How to extract knowledge from millions of data?



Astronomical archives store millions of observations that are the key to the discovery of new celestial objects. With the aim of helping European astronomers to use all this information efficiently, the ASTERICS project organizes a Virtual Observatory school in the Astrobiology Center (CSIC-INTA ) from 15 to 17 December 2015 . It is a project financed by the European Union with 15 million euros and formed by a consortium of 22 members. Within ASTERICS, the Astrobiology Center is responsible for the development of research projects within the framework of the Virtual Observatory (VO), an environment that allows to address challenges that were unthinkable in the past.

The current generation of astronomical observatories, with an unprecedented size and complexity, is producing an avalanche of data that is difficult to process. This avalanche will become a true deluge when the future generation of telescopes prioritized by ESFRI (European Strategic Forum on Research Infrastructures) begins to work. The ASTERICS project aims to create a collaborative work environment that allows finding solutions to problems common to all of them. The efficient planning of the observations to be made, the access to the data, the interoperability with other resources and astronomical files, and the problems of extraction of knowledge from the observations are some of the challenges that ASTERICS will have to face during its four years of life.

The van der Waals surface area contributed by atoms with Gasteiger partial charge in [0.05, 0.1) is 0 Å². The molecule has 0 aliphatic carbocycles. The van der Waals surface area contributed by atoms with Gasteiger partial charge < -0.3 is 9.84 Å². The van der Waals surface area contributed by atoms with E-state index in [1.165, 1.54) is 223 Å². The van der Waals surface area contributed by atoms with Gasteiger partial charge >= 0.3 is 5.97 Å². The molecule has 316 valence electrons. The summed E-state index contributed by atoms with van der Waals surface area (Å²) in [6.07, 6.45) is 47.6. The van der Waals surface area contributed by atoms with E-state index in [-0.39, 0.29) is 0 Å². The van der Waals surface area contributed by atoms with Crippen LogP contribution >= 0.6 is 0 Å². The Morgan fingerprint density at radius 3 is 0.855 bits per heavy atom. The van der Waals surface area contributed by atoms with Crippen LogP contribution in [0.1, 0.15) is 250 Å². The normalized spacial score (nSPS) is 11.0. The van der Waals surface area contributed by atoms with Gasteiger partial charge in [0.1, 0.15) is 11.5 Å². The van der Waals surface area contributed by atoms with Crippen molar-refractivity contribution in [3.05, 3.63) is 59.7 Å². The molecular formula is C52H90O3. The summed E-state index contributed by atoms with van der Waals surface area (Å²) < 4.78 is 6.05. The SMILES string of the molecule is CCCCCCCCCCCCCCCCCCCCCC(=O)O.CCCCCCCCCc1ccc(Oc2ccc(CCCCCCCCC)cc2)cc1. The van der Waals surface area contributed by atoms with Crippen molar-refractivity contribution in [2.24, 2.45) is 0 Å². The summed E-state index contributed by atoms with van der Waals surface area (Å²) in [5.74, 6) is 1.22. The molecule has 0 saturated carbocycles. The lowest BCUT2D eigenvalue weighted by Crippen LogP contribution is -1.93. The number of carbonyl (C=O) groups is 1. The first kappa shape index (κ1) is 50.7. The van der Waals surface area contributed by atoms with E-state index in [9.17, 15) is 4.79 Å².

The Virtual Observatory is the international initiative that allows the optimal scientific exploitation of the enormous amount of data available in the astronomical archives. It not only allows you to discover and access information of interest, but also provides analysis tools to extract knowledge from the data. Thus, an easy and efficient access to them allows the discovery of objects that suddenly change brightness, the comparison of images observed at different times or the identification of objects with peculiar movements.

The main objective of this course is to train European astronomers in the use and operation of the main tools and services of the Virtual Observatory currently available, so that they can later use them in their own projects. investigation. Also, participants can describe their experiences with these tools proposing possible improvements to them. Eleven experts are responsible for training the 43 assistant astronomers, from 12 European countries, in the field of OV, using real scientific cases.


Fuente: UCC-CAB

Fecha: 2015-12-16


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